First Reference company logo

First Reference Talks

News and Discussions on Payroll, HR & Employment Law

decorative image

The Supreme Court of Canada interprets workplace discrimination broadly

Workplace discrimination under section 13(1) of the BC Human Rights Code need not be conducted by an employer or a person in a position of authority to the complainant. The Supreme Court of Canada interprets it with a broad stroke.

workplace discriminationIn British Columbia Human Rights Tribunal v. Schrenk, 2017 SCC 62, the Supreme Court of Canada considered the scope of section 13(1) of BC’s Human Rights Code, which concerns discrimination “regarding employment or any term or condition of employment.” The Supreme Court held that this provision is not only limited to protecting employees from discrimination perpetrated by their employer or superiors. Rather, applying a broad and liberal interpretation to the section, the Supreme Court held that section 13(1) of the Code prohibits discriminatory conduct that targets employees, regardless of the source, so long as the conduct has a sufficient nexus to the employment context.


The Complainant, Mr. Sheikhzadeh-Mashgoul, worked for an engineering firm hired by the municipality of Delta to oversee a road improvement project. The Complainant was an Iranian-born Muslim. Part of the Complainant’s role involved supervising work done by Clemas Contracting Ltd., the primary construction contractor. An employee of Clemas, Mr. Schrenk, repeatedly made racist and homophobic comments towards the Complainant. The Complainant filed a complaint with the BC Human Rights Tribunal alleging that against Mr. Schrenk, Clemas, and others discriminated against him relating to his employment on the basis of his religion, place of origin, and sexual orientation contrary to section 13 of the Code. This section provides that a person must not discriminate against another person “regarding employment” on the basis of several protected grounds, including religion, place of origin, and sexual orientation.

Mr. Schrenk applied to have the complaint dismissed on the basis that section 13(1) of the Code did not apply because the Complainant was not in an employment relationship with Mr. Schrenk or Clemas and, thus, the Tribunal did not have jurisdiction to consider the Complaint as against Mr. Schrenk.

Ultimately, the question before the Supreme Court of Canada was: Is section 13(1) of the Code only limited to protecting employees from discriminatory harassment by their employer or superiors in the workplace?

Workplace discrimination

The majority of the Supreme Court of Canada concluded that section 13(1) of the Code is not limited to protecting employees from discrimination that is perpetrated by their employers. Instead, it applies to all circumstances that have a sufficient nexus to the complainant’s employment context. To determine whether conduct falls under this prohibition, courts must engage in a contextual analysis that considers all relevant circumstances. The Court provided a non-exhaustive list of factors that may inform this analysis:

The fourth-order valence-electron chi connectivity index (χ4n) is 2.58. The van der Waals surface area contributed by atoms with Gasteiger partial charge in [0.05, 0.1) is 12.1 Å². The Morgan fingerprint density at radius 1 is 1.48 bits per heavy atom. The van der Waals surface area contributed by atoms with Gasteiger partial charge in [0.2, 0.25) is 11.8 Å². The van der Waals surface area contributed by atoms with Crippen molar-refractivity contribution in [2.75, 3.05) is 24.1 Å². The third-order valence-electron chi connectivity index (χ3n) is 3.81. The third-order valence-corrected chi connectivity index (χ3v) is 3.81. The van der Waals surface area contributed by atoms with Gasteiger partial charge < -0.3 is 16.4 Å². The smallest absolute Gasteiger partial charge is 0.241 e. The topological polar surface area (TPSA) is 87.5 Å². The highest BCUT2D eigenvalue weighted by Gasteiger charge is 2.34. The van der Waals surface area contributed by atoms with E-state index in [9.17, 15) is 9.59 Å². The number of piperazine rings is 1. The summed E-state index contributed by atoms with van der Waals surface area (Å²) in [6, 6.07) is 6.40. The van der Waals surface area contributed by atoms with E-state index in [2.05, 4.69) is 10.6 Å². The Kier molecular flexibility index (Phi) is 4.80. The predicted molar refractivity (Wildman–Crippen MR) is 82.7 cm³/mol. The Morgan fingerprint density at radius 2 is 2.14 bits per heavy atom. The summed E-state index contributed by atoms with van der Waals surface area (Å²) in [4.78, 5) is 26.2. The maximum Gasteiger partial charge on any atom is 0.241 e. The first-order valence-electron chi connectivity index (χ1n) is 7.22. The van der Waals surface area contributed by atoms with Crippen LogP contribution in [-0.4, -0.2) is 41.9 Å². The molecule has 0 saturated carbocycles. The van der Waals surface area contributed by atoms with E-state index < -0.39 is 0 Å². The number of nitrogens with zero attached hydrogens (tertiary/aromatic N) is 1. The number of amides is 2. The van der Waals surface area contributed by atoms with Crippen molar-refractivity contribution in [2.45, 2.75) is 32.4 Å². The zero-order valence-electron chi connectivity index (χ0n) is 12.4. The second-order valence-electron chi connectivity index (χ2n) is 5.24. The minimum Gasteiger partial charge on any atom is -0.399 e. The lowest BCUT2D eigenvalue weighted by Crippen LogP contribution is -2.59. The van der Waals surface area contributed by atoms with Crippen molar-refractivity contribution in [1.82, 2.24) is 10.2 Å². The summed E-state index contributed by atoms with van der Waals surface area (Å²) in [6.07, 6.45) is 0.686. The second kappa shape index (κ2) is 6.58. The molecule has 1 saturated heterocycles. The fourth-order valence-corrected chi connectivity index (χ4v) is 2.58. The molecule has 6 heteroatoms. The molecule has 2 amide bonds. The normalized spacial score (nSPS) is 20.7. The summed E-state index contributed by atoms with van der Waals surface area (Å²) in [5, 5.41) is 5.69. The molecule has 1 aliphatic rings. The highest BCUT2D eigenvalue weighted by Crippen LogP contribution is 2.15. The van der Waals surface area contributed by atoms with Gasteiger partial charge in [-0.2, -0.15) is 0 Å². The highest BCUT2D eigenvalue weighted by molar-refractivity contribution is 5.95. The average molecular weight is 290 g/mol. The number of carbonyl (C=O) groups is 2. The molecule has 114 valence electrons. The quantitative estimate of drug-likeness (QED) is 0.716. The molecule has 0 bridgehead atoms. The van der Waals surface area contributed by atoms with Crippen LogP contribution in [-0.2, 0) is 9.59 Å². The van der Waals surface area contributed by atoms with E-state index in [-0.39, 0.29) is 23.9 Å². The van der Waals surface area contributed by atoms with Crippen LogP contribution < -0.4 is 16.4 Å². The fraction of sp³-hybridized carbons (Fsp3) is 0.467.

1. whether the respondent was integral to the complainant’s workplace;
  2. whether the impugned conduct occurred in the complainant’s workplace; and
  3. whether the complainant’s work performance or work environment was negatively affected.

In this case, Mr. Schrenk’s discriminatory conduct had a sufficient nexus to the Complainant’s employment context. Mr. Schrenk was an “integral” and “unavoidable” part of the Complainant’s work environment, the comments occurred in the workplace, and the Complainant’s work environment was negatively affected due to the repeated affronts to his dignity.

In light of the decision in Schrenk, in order for discriminatory conduct to be captured by section 13(1) of the Code, the source of the conduct need not be an employer or a person in a position of authority to the complainant; rather, such conduct may be perpetrated by a coworker, a subordinate, a contractor, or an individual employed by another company. The implication of this ruling is significant for employers, as it represents a potentially significant expansion to the scope of employer liability for discriminatory conduct in the workplace.

By Donovan Plomp

* This blog was written with the assistance of Sarah Blanco, Articling Student.

Follow me

Employer Advisor, McCarthy Tétrault LLP

Employment and labour lawyers at McCarthy Tétrault LLP
McCarthy Tétrault through their Employer Advisor blogs offers their perspectives on the latest legal developments applicable to the workplace. It provides their insights on legislative and regulatory developments, as well as new case law, while providing practical tips for employers and their human resources professionals when managing the workforce. McCarthy Tétrault is a Canadian law firm that delivers integrated business law, litigation services, tax law, real property law, labour and employment law nationally and globally. Several of their blog posts will be republished with permission on First Reference Talks. Read more
Follow me

Latest posts by Employer Advisor, McCarthy Tétrault LLP (see all)

, , , , , , ,

Comments are currently closed.